Red meat gets mixed reviews in the press, with some claiming it has its place in a high protein low carb diet, and others suggesting a diet high of red meat is a sure fire path to weight gain, due to its relatively high fat and energy content. So if you are embarking on a weight loss regime, does red meat have a place in your diet?
Red meat and weight loss
Several studies have suggested that higher protein, low to moderate carbohydrate diets are effective not only for weight loss, but also in maintenance of this loss in the long term. However, this is not specific to red meat, but all types of protein, and generally also requires an overall energy reduction to achieve weight loss.
A 12 week study in overweight women supported the fact that a diet that had a moderately increased protein intake could result in weight loss and improved lipid profiles, (fats in the blood).
This study also found no difference between poultry and red meat, with improvements seen in women eating both types of protein. This again supports the theory that a controlled amount of lean red meat is effective in weight loss, when a reduced energy diet and exercise program is also followed.
Another study published in the American Journal of Clinical Nutrition also supported the consumption of lean red meat, suggesting that there could be an improvement in blood fats with a healthy diet that included some meat.
Red meat and weight gain
Red meat is high in saturated, unhealthy fats and energy, and so has often been focussed on as a target food for causing weight gain. Although red meat also provides valuable nutrients and is a good source of protein, it is often consumed in large quantities and can thus be a key factor in weight gain.
A European study carried out as part of the EPIC-PANACEA project, with over 300,000 male and female participants from ten European countries found that total meat consumption was positively associated with weight gain in both men and women.
Diet was assessed with country specific questionnaires, and weight and height were measured at the start of the study and self-reported in follow up.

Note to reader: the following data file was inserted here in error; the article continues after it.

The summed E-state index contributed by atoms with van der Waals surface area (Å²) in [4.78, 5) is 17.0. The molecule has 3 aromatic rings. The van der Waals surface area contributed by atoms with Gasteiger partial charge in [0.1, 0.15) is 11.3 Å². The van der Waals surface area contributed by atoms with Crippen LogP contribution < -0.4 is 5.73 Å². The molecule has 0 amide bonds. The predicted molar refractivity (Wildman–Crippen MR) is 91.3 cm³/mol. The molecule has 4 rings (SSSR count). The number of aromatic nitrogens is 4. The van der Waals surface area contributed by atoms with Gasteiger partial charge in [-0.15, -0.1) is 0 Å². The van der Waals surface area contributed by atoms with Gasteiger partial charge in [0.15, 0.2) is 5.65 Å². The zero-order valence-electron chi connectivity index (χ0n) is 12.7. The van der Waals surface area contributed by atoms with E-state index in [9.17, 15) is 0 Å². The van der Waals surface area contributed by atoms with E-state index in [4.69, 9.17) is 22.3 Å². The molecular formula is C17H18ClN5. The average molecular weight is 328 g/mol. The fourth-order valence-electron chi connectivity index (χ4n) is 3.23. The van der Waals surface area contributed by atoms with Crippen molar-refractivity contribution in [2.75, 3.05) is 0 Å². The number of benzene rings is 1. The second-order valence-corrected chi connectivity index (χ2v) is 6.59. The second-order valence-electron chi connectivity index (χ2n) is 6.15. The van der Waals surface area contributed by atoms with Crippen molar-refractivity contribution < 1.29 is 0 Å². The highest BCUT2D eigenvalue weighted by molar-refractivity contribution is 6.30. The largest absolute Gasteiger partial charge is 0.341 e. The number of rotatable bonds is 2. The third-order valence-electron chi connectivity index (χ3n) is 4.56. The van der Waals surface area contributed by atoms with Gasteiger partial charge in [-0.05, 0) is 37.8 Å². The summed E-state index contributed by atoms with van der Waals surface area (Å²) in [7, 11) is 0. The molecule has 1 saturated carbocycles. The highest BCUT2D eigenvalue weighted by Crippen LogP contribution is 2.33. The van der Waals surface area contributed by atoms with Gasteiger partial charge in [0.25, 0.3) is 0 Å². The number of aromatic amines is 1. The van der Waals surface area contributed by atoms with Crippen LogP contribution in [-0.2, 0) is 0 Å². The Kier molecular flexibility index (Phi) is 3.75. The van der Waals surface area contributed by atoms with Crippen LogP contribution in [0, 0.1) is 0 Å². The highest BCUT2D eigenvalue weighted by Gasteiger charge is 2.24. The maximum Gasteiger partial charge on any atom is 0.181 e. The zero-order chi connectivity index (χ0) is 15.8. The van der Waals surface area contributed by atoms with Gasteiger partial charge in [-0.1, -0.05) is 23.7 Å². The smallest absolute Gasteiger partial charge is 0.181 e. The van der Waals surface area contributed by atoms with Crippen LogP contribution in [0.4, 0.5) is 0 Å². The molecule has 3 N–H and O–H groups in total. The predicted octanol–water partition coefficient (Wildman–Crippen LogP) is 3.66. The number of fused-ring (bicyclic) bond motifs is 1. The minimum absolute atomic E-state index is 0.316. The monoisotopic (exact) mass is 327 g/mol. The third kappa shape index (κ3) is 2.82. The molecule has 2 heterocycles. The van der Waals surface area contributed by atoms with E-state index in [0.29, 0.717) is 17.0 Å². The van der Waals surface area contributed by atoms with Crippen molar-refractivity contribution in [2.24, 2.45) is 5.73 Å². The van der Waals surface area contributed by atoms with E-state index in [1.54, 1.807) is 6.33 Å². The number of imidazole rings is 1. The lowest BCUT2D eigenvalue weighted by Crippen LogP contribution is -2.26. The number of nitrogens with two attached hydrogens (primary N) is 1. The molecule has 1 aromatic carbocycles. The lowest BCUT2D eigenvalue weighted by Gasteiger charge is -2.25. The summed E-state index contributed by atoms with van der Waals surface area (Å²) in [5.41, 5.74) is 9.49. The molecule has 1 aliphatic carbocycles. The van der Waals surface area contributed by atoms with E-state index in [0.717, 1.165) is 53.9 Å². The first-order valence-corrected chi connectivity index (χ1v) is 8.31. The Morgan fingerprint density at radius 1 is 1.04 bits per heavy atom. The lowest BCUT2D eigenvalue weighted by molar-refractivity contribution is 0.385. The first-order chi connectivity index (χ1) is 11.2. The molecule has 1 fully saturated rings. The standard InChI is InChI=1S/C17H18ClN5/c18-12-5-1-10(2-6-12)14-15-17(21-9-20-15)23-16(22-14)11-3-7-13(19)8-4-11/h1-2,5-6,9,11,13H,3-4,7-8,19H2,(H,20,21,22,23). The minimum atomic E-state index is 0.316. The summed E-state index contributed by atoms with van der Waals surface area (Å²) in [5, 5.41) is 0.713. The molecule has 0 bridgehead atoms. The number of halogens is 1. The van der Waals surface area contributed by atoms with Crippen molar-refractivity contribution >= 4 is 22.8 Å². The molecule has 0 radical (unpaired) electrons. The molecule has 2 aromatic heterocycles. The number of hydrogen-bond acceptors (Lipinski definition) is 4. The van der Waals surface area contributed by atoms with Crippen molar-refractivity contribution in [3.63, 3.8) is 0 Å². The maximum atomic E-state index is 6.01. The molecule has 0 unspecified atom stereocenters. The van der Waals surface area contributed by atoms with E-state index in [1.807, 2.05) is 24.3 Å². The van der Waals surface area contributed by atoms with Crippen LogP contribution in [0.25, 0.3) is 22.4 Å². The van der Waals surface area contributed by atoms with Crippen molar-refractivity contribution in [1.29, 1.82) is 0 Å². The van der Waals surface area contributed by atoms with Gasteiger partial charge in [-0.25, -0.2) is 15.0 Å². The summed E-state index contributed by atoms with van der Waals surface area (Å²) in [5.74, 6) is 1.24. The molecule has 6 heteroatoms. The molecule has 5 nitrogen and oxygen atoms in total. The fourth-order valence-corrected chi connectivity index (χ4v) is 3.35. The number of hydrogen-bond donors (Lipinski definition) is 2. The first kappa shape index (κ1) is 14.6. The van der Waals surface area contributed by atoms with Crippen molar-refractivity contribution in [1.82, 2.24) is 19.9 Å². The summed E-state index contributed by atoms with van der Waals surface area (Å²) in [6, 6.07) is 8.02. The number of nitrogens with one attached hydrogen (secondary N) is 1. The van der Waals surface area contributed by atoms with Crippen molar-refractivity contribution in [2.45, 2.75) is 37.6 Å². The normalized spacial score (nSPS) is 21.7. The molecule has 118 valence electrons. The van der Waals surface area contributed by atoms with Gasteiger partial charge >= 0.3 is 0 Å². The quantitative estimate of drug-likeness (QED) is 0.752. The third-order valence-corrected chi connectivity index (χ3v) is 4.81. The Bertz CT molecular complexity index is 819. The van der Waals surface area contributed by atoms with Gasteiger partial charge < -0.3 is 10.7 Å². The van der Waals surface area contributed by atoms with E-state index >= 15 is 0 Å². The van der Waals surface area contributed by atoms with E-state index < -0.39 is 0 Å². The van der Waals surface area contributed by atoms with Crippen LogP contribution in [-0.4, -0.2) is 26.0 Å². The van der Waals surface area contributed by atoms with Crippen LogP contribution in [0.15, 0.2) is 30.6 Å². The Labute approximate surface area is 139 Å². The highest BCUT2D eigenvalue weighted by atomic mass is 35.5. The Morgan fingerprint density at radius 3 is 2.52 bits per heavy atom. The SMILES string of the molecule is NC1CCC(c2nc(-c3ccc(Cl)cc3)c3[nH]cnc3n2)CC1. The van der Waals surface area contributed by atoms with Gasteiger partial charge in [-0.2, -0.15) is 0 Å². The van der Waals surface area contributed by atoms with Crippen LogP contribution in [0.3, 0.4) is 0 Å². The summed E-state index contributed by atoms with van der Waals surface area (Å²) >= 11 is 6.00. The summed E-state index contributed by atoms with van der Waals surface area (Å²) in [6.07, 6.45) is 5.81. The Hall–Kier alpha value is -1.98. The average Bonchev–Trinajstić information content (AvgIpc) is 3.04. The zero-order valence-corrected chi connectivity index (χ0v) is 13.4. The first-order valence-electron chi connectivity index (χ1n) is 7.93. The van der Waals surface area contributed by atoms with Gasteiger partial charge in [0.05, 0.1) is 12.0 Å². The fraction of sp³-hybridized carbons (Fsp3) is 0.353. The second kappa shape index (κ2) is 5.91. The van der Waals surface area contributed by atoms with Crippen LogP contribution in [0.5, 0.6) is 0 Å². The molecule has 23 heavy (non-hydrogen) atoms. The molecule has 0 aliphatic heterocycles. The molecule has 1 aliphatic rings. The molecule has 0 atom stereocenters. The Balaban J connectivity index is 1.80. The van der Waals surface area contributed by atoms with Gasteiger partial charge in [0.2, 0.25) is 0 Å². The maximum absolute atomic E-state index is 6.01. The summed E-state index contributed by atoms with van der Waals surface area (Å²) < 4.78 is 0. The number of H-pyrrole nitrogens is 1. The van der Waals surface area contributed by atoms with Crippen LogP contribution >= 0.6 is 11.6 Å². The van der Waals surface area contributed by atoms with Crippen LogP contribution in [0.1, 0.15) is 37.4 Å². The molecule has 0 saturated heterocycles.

The study suggested that an increase in meat of 250g per day would lead to an average weight gain of 2kg over 5 years and found that high intakes of red meat, poultry and processed meats all seemed to have a weight gain effect.
The findings of this study suggest that reducing red meat may help with weight loss, however as the study is mainly based on self reported data; there is always the possibility of under or over reporting of dietary intake and weight which may affect results.
Is red meat appropriate on a weight loss diet?
Although there may be some evidence to suggest that a high red meat intake can increase weight gain, a controlled amount of lean meat can be incorporated into a healthy weight loss diet. There is no doubt that a huge steak as big as dinner plates are not going to help you lose weight. However a small, lean cut of red meat a couple of times a week may in fact help with weight loss, due to its high protein content.
It is important to remember that even if a high protein diet is followed, red meat should not be the sole protein source, and a variety, including fish, white meat, eggs and plant proteins should make up a balanced healthy diet.(See also: how to eat more protein without meat)
It is also essential to follow a diet that is energy deficient. In order to lose weight you must consume less calories than you are burning in physical activity, so no matter what types of food you are eating, if this is not the case you will gain weight.
Recommended serve size for red meat
The recommended serve size for red meat is about the size and thickness of a pack of playing cards, which is much smaller than the serves consumed by the average American. It is also recommended that red meat not be eaten more than two times per week, although this is more from a heart protective point of view, rather than weight loss.
Choosing the leanest cut of meat you can afford is also important to reduce the calories and saturated fat content. If there is any visible fat on the meat, trim it before cooking. Finally, choose a low fat cooking method, such as grilling, dry frying or oven roasting with no added fat, or a small amount of a healthy fat such as olive or vegetable oil.
Steer clear of processed meats where possible as these are much higher in fat, and if you must choose minced meat, try to find a low fat variety. It is also important to avoid high calorie and fat condiments or sides that are often found with red meat, such as creamy sauces, French fries or even sugary mustards and tomato ketchups.
References used in this article.